Luigi Ghirri, an extraordinary photographer and writer with a rich and varied career, is well-known in his native Italy, but not yet familiar to an international audience, perhaps because he died so young. It's Beautiful Here, Isn't It—the first book published on Ghirri in the U.S.—will establish him as the seminal artist he was. Ghirri shared the sensibility of what became known as the New Color and the New Topographics movements before they had been named.
Like his counterparts in Italian cinema, Ghirri believed the local and the universal were inseparable, and that life's polarities—love and hate, present and past—were equally compelling. He worked in Giorgio Morandi's studio and with architect Aldo Rossi, while influencing a generation of photographers, including Olivo Barbieri and Martin Parr. This dynamic book includes a selection of Ghirri's essays, published in English for the first time, and a selected chronology.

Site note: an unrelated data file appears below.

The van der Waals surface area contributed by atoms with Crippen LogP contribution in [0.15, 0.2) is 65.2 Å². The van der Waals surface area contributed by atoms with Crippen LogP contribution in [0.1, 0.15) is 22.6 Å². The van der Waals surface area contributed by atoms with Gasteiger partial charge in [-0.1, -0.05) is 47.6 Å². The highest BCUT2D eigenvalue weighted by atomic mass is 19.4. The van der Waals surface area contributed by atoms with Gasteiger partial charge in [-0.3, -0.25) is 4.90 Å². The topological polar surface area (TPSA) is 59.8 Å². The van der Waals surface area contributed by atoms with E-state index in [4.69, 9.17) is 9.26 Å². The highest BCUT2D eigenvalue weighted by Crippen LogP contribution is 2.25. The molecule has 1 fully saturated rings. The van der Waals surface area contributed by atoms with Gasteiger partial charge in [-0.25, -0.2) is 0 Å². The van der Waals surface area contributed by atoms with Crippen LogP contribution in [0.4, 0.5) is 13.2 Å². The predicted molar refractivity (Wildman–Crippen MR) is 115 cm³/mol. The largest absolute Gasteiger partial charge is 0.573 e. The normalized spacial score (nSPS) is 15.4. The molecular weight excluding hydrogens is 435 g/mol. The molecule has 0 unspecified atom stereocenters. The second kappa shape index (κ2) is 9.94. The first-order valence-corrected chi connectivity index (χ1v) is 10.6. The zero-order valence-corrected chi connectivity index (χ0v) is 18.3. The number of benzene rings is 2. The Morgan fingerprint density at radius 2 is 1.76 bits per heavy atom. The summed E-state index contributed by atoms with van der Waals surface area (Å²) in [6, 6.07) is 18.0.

This project was made possible, in part, through the generosity of Istituto Italiano di Cultura. Additional support was provided by Joseph T. Baio, Sondra Gilman and Celso Gonzalez-Falla, Lynne and Harold Honickman, and Mercedes Menocal Gregoire.
Luigi Ghirri (born in Scandiano, Italy, 1943–1992) studied and worked in Modena. He exhibited throughout Europe, with solo shows in Geneva, Amsterdam, Arles, and Cologne, as well as at the Light Gallery, New York. His work is in numerous collections, including the Museum of Modern Art, New York; Stedelijk Museum, Amsterdam; Bibliothèque Nationale de France, Paris; and Canadian Centre for Architecture, Montreal. His work is represented by Julie Saul Gallery, New York.